Thinking about some of the news from SDCC this year — specifically, the Sixth Gun news, about it being made into a television series by the Syfy network — it struck me: Indie comics are the small-screen Marvel. And I’m not quite sure what that’s going to mean for their future.
Hello and welcome to What Are You Reading? Our special guest today is Ryan Cody, creator of Icarus and illustrator of Villains and Jesus Christ: In the Name of the Gun. You’ll be seeing more of Icarus around these parts starting very soon …
To see what Ryan and the Robot 6 crew have been reading lately, click below.
Very busy writer Brian Michael Bendis became an even busier writer this weekend. With little fanfare — it “happened by accident” — Bendis spent over an hour on Saturday answering reader questions via his Twitter account.
The 125-message micro-interview cost him some followers, irritated Warren Ellis (not really), and was eventually cut off by Twitter, but by the time all was said and done some interesting info had hit the Internet courtesy of his tweets.
First up, Bendis spilled the beans on a trio of upcoming projects with familiar collaborators:
* Bendis and his Daredevil: Wake Up partner David Mack will reunite for a new Hornhead project, Daredevil: End of Days, next summer. The project was first announced in February 2007, with Bendis and Mack as co-writers and art from Alex Maleev, Bill Sienkewicz, and Klaus Janson. (Daredevil will also appear in New Avengers #60.)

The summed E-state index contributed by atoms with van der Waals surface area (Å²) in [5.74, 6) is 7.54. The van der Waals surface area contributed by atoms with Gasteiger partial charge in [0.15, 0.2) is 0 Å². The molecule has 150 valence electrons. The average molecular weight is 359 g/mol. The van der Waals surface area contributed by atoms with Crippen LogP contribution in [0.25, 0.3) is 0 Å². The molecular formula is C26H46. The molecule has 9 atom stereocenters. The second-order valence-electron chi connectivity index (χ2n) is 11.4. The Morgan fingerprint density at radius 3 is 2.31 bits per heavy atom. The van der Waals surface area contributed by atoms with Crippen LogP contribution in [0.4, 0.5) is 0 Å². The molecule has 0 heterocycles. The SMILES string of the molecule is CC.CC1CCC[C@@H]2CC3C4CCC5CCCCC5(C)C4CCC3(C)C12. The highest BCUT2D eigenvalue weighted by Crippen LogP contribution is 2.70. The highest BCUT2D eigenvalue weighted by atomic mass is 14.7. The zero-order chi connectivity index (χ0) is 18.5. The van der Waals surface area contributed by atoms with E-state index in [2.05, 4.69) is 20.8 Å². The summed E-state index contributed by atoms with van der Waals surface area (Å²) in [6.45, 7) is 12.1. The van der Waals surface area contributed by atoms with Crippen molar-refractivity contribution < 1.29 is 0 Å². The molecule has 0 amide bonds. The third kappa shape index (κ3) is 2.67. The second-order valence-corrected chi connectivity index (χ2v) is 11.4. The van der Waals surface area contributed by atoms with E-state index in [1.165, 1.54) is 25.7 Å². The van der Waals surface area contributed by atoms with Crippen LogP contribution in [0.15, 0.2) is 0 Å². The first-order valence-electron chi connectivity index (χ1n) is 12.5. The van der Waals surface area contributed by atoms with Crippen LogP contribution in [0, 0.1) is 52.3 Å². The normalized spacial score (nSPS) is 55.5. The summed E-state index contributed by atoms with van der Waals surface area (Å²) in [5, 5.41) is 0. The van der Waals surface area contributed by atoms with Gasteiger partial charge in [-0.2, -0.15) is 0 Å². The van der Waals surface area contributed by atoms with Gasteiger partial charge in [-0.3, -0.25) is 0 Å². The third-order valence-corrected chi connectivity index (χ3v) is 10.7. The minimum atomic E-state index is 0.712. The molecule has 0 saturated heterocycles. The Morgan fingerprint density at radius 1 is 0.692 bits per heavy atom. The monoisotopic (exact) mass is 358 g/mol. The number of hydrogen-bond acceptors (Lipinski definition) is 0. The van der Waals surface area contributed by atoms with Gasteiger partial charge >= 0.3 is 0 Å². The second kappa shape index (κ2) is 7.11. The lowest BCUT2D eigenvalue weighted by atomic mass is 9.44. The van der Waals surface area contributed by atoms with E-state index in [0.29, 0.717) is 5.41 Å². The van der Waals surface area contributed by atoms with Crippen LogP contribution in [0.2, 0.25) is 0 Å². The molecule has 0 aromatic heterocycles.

* Look for a creator-owned crime project from Bendis and his Daredevil and Spider-Woman collaborator Alex Maleev next summer.
We typically leave Hollywood news to CBR’s “Comics Reel,” but this tidbit seems worth including in our coverage of New York Comic Con: Writer Brian Michael Bendis has confirmed that the Powers television series is in active development as a pilot for FX.
Bendis had teased in September that the adaptation might be bound for the cable network, home to such dramas as The Shield, Rescue Me and Damages.
“I just handed in a draft to the network and we’re getting our notes from the network as soon as this thing is over,” Bendis told MTV’s Splash Page today. “So next week I’ll get the notes, and as long as they don’t involve sock puppets and some sort of orgy scene that I’m not interested in, then hopefully it will go in the right direction.”
Created by Bendis and Michael Avon Oeming, Powers was published by Image Comics from 2000 until the creators moved the superhero police procedural to Marvel’s Icon imprint in 2004. The series previously had been optioned as a movie by Sony Pictures.